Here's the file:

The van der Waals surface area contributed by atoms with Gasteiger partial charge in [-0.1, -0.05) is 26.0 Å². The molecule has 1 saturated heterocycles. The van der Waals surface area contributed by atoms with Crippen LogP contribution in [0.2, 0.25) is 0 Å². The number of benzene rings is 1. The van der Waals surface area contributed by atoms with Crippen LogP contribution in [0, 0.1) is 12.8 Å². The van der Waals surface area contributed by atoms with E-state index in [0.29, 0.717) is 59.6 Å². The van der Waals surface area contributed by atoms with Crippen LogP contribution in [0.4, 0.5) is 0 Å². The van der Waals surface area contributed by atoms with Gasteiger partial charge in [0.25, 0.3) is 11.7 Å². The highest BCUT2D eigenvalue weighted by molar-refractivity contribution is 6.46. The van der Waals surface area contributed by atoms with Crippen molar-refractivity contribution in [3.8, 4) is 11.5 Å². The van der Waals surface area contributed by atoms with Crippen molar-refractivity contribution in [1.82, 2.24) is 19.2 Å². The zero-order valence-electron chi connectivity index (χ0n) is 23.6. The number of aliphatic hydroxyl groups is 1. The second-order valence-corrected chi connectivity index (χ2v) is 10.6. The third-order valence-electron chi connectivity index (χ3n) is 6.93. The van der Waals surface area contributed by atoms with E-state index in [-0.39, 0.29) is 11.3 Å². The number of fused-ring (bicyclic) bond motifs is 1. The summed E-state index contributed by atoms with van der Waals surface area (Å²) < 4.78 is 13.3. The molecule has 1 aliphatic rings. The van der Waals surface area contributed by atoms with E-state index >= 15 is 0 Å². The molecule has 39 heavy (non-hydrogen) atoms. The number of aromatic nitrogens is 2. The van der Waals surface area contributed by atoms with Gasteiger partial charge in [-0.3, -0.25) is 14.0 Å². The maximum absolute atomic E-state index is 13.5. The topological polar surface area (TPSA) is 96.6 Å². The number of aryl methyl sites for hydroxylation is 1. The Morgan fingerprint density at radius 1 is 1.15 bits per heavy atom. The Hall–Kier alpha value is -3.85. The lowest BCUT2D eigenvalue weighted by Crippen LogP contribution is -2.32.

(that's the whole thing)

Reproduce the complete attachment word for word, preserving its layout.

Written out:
The van der Waals surface area contributed by atoms with Gasteiger partial charge in [-0.1, -0.05) is 26.0 Å². The molecule has 1 saturated heterocycles. The van der Waals surface area contributed by atoms with Crippen LogP contribution in [0.2, 0.25) is 0 Å². The number of benzene rings is 1. The van der Waals surface area contributed by atoms with Crippen LogP contribution in [0, 0.1) is 12.8 Å². The van der Waals surface area contributed by atoms with E-state index in [0.29, 0.717) is 59.6 Å². The van der Waals surface area contributed by atoms with Crippen LogP contribution in [0.4, 0.5) is 0 Å². The van der Waals surface area contributed by atoms with Gasteiger partial charge in [0.25, 0.3) is 11.7 Å². The highest BCUT2D eigenvalue weighted by molar-refractivity contribution is 6.46. The van der Waals surface area contributed by atoms with Crippen molar-refractivity contribution in [3.8, 4) is 11.5 Å². The van der Waals surface area contributed by atoms with Crippen molar-refractivity contribution in [1.82, 2.24) is 19.2 Å². The zero-order valence-electron chi connectivity index (χ0n) is 23.6. The number of aliphatic hydroxyl groups is 1. The second-order valence-corrected chi connectivity index (χ2v) is 10.6. The third-order valence-electron chi connectivity index (χ3n) is 6.93. The van der Waals surface area contributed by atoms with E-state index in [-0.39, 0.29) is 11.3 Å². The number of fused-ring (bicyclic) bond motifs is 1. The summed E-state index contributed by atoms with van der Waals surface area (Å²) < 4.78 is 13.3. The molecule has 1 aliphatic rings. The van der Waals surface area contributed by atoms with E-state index >= 15 is 0 Å². The molecule has 39 heavy (non-hydrogen) atoms. The number of aromatic nitrogens is 2. The van der Waals surface area contributed by atoms with Gasteiger partial charge in [-0.3, -0.25) is 14.0 Å². The maximum absolute atomic E-state index is 13.5. The topological polar surface area (TPSA) is 96.6 Å². The number of aryl methyl sites for hydroxylation is 1. The Morgan fingerprint density at radius 1 is 1.15 bits per heavy atom. The Hall–Kier alpha value is -3.85. The lowest BCUT2D eigenvalue weighted by Crippen LogP contribution is -2.32.